Pharmacological strategies for prevention of postoperative atrial fibrillation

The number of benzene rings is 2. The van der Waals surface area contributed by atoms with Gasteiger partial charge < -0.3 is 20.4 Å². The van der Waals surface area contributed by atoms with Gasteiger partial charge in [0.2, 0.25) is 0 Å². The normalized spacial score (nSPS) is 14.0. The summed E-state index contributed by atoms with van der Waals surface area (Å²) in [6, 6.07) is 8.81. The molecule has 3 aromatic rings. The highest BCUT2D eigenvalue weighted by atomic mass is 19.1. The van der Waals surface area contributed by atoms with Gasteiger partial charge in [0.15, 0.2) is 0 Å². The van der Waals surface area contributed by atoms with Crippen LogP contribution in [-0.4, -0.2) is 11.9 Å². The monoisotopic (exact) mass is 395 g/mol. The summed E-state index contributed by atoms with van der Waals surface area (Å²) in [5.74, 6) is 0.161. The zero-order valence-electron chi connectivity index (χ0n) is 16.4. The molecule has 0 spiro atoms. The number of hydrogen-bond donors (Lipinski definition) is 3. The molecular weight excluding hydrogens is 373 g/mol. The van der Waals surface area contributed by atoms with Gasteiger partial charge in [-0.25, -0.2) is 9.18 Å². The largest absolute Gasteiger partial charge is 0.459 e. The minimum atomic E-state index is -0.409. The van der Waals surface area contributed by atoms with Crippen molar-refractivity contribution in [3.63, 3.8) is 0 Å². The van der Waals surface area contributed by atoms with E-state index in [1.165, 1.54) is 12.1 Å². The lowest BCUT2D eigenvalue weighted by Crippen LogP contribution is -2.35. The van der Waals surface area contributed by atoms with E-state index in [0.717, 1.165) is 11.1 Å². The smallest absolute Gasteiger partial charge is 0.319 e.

Atrial fibrillation (AF) complicating cardiac surgery continues to be a major problem that increases the postoperative risk of stroke, myocardial infarction, heart failure and costs and can affect long-term survival. The incidence of AF after surgery has not significantly changed over the last two decades, despite improvement in medical and surgical techniques. The mechanism and pathophysiology underlying postoperative AF (PoAF) is incompletely understood and results from a combination of acute and chronic factors, superimposed on an underlying abnormal atrial substrate with increased interstitial fibrosis. Several anti-arrhythmic and non-anti-arrhythmic medications have been used for the prevention of PoAF, but the effectiveness of these strategies has been limited due to a poor understanding of the basis for the increased susceptibility of the atria to AF in the postoperative setting. In this review, we summarize the pathophysiology underlying the development of PoAF and evidence behind pharmacological approaches used for its prevention in the postoperative setting.

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